The aim of this paper is to examine the relative effectiveness of monetary and fiscal policies on output growth in Ethiopia over the period of 1980 and 2016/17 by using ARDL Bounds test approach to co-integration via the St. Louis approach. To the best of our knowledge, this study will be the first attempt to provide empirical evidence on comparative efficiency of monetary and fiscal policies on output growth in case of Ethiopia which is long-lasting debate among academics and policy makers. Moreover, the data will be used in this research are more updated and cover wider span of time providing more degrees of freedom and power that enables to obtain more efficient parameter estimates from model.

Research question

Does the monetary policy is relatively more effective than fiscal policy in changing real output of Ethiopia?

Is there exists a strong relation between fiscal and monetary policy variables and economic growth in Ethiopia?

How can macroeconomic stability be achieved in Ethiopia?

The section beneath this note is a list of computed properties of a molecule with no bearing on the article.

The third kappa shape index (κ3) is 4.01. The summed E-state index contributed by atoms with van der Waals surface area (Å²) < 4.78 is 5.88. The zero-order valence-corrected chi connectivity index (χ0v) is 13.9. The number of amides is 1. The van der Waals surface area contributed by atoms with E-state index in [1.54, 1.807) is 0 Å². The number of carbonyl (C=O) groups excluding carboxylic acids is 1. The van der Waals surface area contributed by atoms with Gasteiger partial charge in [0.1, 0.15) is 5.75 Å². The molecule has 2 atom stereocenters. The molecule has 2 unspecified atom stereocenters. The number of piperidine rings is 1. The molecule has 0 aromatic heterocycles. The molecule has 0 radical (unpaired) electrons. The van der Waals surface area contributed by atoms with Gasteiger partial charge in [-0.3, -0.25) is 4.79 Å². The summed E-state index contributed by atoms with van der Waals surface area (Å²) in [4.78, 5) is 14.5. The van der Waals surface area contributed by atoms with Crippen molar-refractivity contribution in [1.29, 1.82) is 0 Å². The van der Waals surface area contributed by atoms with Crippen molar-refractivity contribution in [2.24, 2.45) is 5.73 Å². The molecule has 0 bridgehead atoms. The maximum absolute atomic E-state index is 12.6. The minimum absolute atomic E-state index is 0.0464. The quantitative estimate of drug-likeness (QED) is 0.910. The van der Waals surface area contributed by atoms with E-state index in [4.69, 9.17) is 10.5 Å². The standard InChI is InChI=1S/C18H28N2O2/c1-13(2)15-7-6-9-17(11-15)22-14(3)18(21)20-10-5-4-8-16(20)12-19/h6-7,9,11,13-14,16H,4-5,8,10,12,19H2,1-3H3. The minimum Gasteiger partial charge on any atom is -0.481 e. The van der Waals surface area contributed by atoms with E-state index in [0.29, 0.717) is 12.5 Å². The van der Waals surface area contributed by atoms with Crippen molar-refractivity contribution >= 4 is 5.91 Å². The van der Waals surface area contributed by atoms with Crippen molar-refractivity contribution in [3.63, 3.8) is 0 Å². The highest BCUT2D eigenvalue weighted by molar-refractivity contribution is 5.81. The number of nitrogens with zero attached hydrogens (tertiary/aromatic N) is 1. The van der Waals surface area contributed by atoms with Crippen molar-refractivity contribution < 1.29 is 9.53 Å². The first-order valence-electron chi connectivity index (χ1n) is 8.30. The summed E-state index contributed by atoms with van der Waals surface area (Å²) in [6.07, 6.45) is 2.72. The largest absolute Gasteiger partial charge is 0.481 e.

The general objective of this study is to examine the relative effectiveness of monetary and fiscal policies in affecting economic growth in Ethiopia using annual data from 1980 to 2017.

Specific objective

To examine the short-run and long-run impact of Monetary and fiscal policies on economic growth in Ethiopia

To investigate the relative effectiveness of monetary over fiscal policy on economic growth of the country

This study explores examine the relative effect of monetary and fiscal policies in affecting economic growth in Ethiopia. To achieve this objective, time series data ranging from 1981/82 to 2016/17 are chosen. The whole period is chosen due to the availability of published data for all the variables involved in the model and to avoid using multiple data sources for the same variable.

We believe that study is important because it attempts to fill the gap in the literature in which study can be taken as reference for those who will undertake a study on the area of relative effect of monetary and fiscal policies on economic growth. Moreover, the result of this study is expected to provide relevant information for policy makers in formulation of macroeconomic policies issue and their intervention to achieve macroeconomic objectives for instance economic growth.